By: Aharon Rakeffet-Rothkoff
Introductory Commentary by David Shasha
I recently prepared a special edition of the SHU devoted to the great American rabbis Sabato Morais (of Mikveh Israel in Philadelphia) and Henry Pereira Mendes (of Shearith Israel in New York City) , founders of the Jewish Theological Seminary of America:
In that special newsletter I included two series of articles from The Jewish Press presenting those great American Sephardic rabbis as compatible with Ultra-Orthodox Judaism.
But in spite of the attempt to align Morais and Pereira Mendes with Ultra-Orthodoxy, the articles did not try to obscure the nature of Sephardic tradition and its centrality not only in the work of the two men, but in the larger framework of American Jewish history.
The following article, published by Rabbi Gil Student in his Hirhurim blog, does indeed present another seminal American rabbi, Isaac Leeser (who preceded Morais at Mikveh Israel), and attempts not only to eliminate this rich Sephardic heritage from the American Jewish context, but to also insult that tradition by stating the following:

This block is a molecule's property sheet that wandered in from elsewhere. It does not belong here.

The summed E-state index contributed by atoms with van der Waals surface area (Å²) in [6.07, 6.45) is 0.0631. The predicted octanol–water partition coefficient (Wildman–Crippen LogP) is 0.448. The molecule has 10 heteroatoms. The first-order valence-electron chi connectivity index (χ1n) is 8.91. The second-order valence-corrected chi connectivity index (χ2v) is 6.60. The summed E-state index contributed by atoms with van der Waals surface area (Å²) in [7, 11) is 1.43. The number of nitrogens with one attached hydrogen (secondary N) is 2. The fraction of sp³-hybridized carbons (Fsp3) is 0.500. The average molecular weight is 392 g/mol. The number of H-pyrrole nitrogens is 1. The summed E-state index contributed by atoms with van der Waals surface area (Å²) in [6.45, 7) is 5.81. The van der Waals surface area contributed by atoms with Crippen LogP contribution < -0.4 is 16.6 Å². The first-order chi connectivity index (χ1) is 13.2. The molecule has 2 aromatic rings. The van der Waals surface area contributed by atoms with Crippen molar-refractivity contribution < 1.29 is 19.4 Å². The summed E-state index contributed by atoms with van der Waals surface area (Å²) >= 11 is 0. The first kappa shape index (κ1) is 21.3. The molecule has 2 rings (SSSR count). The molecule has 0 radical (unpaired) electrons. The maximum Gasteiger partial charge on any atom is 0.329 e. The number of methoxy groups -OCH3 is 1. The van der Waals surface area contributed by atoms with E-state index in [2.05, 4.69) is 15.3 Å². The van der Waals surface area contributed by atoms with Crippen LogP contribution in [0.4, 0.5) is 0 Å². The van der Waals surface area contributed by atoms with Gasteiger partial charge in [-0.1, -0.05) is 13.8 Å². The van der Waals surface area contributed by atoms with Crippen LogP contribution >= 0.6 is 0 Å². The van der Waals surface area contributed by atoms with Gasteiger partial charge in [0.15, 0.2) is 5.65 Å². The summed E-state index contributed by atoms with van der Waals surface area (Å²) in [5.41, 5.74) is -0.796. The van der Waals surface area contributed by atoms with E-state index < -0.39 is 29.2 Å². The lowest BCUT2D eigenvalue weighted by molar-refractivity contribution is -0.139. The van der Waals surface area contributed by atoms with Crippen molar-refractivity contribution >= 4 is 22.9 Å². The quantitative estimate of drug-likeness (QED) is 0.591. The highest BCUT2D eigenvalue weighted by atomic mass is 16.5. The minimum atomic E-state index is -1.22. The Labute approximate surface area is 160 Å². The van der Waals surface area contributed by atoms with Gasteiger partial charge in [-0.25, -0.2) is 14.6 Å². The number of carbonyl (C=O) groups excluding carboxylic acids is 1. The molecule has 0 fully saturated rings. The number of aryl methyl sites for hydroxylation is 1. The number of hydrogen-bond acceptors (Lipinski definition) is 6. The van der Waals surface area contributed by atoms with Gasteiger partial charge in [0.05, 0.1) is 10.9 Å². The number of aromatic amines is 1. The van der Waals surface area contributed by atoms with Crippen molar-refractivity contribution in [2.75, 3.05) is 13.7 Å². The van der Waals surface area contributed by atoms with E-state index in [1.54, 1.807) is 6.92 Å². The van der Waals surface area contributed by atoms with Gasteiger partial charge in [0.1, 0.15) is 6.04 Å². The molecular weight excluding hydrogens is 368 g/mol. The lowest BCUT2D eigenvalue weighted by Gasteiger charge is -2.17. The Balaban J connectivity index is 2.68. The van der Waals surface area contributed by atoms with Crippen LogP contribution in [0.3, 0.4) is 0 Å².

“In Richmond, he was appointed Chazzan in the Sephardic synagogue, a rabbi-like position that required a man of Torah learning, something rare inAmerica at that time.”
In the hierarchical system of the Ashkenazim the use of honorific titles is extremely important. So we often find that iconic Sephardic figures like Gershom Mendes Seixas, the first American-born minister of Shearith Israel (beginning his ministry in 1768) and the first minister of Philadelphia’s Mikveh Israel (1780-1784), is demoted to some inferior figure which serves to demean his Jewish learning and his ability to lead a Synagogue. He was one of fourteen ministers to participate in the inauguration of George Washington in 1789.